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Wednesday, January 11, 2006

So Alone

Feeling lonely? Imagine how you might feel if you were Mike Libecki or Jean-Christophe Lafaille. Libecki recently returned from five weeks completely alone in Antarctica, where he summited a 1,500-foot rock needle in 12 days of icy-cold climbing. Lafaille (at right) is now attempting the first winter ascent of 27,765-foot Makalu in Nepal, the fifth-highest mountain in the world, and he too is alone. Both men have deep experience with solo climbing; Libecki has soloed new routes on Baffin Island and Greeland, and Lafaille has soloed several 8,000-meter peaks. But there's a difference between soloing in high season in the Himalaya and soloing in midwinter. As he did last December on Shishapangma, Lafaille brought only a couple of people to Makalu basecamp to cook and watch his camp; on the mountain he is utterly alone.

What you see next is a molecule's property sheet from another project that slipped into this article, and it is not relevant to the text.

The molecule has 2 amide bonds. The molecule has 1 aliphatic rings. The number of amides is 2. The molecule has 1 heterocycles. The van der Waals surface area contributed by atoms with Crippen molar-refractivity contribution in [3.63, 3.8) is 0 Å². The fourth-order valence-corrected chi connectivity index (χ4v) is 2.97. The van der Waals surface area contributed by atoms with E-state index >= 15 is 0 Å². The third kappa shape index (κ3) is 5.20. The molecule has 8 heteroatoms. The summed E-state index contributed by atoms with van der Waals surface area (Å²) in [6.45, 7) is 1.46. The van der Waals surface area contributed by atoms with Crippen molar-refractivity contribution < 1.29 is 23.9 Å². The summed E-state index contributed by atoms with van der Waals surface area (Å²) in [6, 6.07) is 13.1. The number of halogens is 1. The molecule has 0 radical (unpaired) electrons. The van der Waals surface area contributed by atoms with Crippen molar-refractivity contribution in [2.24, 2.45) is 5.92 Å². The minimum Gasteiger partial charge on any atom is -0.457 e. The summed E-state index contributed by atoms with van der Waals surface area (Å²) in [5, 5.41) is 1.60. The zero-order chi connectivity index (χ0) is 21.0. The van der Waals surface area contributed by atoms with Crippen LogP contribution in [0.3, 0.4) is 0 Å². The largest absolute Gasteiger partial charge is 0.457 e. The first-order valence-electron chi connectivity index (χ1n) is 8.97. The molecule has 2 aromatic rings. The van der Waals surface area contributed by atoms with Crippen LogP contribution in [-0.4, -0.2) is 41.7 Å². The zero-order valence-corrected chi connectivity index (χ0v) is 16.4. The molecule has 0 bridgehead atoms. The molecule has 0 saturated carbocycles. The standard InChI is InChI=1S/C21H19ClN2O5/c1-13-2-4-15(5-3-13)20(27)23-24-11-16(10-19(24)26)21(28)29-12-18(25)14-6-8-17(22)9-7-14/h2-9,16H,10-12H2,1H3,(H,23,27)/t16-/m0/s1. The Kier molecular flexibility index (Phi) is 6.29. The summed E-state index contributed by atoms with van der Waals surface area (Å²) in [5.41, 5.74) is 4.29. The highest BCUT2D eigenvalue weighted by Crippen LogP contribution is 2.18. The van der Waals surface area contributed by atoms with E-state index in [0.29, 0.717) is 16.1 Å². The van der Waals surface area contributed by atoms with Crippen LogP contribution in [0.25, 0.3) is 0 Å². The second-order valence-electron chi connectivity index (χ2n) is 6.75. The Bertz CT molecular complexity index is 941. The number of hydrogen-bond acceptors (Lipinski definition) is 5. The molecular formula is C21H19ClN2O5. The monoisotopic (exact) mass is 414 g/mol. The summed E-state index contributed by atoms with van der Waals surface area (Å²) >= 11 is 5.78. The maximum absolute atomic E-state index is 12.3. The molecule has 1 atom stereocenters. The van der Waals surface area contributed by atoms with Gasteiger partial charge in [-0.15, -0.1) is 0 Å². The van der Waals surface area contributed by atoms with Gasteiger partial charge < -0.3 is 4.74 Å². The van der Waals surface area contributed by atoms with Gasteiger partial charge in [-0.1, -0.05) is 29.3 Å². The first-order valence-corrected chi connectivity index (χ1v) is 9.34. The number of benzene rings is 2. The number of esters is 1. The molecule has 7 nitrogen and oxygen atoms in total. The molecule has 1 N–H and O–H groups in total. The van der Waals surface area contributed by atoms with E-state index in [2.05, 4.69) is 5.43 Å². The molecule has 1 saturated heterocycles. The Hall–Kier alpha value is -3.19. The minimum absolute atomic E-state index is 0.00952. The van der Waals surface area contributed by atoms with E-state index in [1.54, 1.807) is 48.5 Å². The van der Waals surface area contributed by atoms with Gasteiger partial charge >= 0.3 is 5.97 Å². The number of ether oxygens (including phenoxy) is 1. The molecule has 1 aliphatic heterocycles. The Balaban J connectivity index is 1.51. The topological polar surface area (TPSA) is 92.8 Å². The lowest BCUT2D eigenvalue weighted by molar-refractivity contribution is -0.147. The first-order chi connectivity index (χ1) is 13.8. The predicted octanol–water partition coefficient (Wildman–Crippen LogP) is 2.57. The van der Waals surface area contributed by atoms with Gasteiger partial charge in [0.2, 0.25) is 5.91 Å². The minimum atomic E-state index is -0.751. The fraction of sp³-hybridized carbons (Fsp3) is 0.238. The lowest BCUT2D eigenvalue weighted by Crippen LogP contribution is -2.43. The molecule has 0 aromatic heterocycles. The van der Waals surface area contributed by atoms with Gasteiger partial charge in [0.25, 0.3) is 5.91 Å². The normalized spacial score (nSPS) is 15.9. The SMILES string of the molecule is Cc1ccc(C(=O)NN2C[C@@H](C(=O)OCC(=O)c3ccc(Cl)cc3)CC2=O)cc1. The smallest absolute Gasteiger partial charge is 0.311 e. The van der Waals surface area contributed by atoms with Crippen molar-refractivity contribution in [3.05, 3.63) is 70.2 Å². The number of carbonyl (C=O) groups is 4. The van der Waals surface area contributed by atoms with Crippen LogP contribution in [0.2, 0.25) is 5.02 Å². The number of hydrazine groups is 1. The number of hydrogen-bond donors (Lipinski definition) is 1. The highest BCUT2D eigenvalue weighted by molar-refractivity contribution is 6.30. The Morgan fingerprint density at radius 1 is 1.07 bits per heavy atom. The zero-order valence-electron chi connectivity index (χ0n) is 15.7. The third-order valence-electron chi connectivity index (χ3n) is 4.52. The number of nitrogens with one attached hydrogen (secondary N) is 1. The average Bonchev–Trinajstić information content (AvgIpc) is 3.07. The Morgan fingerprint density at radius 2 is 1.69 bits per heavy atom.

I love solo hiking, running and climbing, but the level at which these guys pursue it is almost inconceivable. On Libecki's first attempted route this year, he dislodged car-size boulders four pitches up and literally pissed his pants he was so scared (not a recommended warmth strategy for Antarctic climbing). Yet he regrouped to make a beautiful first ascent. Lafaille has battled intense winds ever since he arrived on Makalu in mid-December; he just lost a tent in brutal winds as he tried to establish his highest camp. Yet he keeps working, carefully moving supplies up the mountain and acclimatizing. If he gets a break in the weather, I have little doubt he'll succeed.

Both men chose to remain connected to the outside world during their climbs; Libecki had a radio with which he could call for help from a Russian base several hours' flight away (though winds often would have prevented any flight), and Lafaille calls his wife nearly every day via satellite phone, and she posts updates on his website in French and English. Otherwise they are on their own, experiencing a sense of isolation and commitment that is very rare in the modern world.

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